Applying The Lessons of Digital Technology in a Post-Pandemic World

Automation has proven to be a digital ally in hospitals and health systems over the last year. The trends around Robotic Process Automation (RPA) were accelerated during the pandemic, and there is no reason to believe the surge in adoption will slow down. Hospital and health system CEOs are leading their organizations by implementing tools like RPA to organize, input, and expedite data, removing roadblocks, improving time constraints, and making a process like vaccine registration flow smoothly from start to finish.

It’s been incredibly rewarding to see the value of technology tools in healthcare. How do we continue this momentum in a post-pandemic world? By reevaluating the use of technology tools like RPA, healthcare organizations will be better prepared for the future, and the challenges that accompany it. Many of the areas that were previously not considered as “first round” areas for an automation project will be up for reconsideration.

Vaccine Registration

The simple act of registering a patient can require 40+ data entry steps. Everything from demographics, insurance information, allergies, medications, facility codes, location of care, and more. If you participate in the CDC COVID-19 Vaccination Program, reimbursement is based on the patients’ private insurance, Medicare, or uninsured rates. Boston WorkStation navigates and automates the registration and reimbursement requirements, without additional administrative time, FTEs, or claim resubmissions. This same theory can be applied to additional areas in healthcare that require portal access, multiple steps in data entry, and interoperability challenges with the Electronic Health Record (EHR).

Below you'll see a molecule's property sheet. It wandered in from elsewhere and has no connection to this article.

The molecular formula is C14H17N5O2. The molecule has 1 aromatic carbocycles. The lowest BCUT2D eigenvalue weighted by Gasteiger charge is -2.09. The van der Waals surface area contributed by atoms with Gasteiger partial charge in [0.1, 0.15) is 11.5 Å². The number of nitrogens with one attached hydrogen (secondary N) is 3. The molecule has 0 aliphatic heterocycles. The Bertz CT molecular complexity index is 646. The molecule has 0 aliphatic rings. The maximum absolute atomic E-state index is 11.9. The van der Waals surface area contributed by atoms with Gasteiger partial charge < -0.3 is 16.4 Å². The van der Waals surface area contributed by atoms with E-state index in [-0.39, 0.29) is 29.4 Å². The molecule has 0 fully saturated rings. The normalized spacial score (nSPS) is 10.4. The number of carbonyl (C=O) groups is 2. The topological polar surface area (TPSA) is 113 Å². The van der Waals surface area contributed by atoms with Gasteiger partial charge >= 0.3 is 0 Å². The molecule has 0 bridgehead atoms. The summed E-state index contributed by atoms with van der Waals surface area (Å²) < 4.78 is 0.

The Changing Paradigm of Care

Virtual healthcare was boosted by the pandemic, and some are projecting that as we return to in-person care, about one-third of patient visits will remain virtual. Telescope Health, a telemedicine provider in Northeast Florida, chose Boston WorkStation to automate patient registration and order entry during the height of the crisis. Telescope went from a high-touch, low-volume, concierge telemedicine service to seeing upwards of 7,000 patients within a 6-week period.

Lab orders went from a mere 30 per day, skyrocketing upwards to 600 per day, slowing the registration and order entry process, and making the manual data entry process impossible to sustain. A process that previously included 5-20 steps of data entry for each manual patient registration was automated and scaled to over 200 providers, within a matter of weeks. What began as a process requiring 5 FTEs working three shifts around the clock, was reduced to one part-time employee in an oversight role. The same process can be applied to future mobile site testing and telehealth connectivity roadblocks within the EHR.

It’s About People

One of the biggest lessons we’ve learned from COVID-19 is that when tested, we can accomplish some pretty amazing things. A recent McKinsey study on “CEO Leadership in a New Era” stated, “CEOs are recognizing that the barriers to boldness and speed are less about technical limits and more about such things as mindsets toward what is possible, what people are willing to do, and the degree to which implicit or explicit policies that slow things down can be challenged.”

We have witnessed profound innovation at a speed and scale that we never imagined. As we move forward in a post-pandemic world, we must keep challenging ourselves to uncover additional use cases with the same veracity, and apply them to other areas of the healthcare continuum. The organizational adjustments that healthcare leadership made led to decision-making and new developments that hold great promise for the future. We just have to apply the lessons learned, and keep moving innovation forward.

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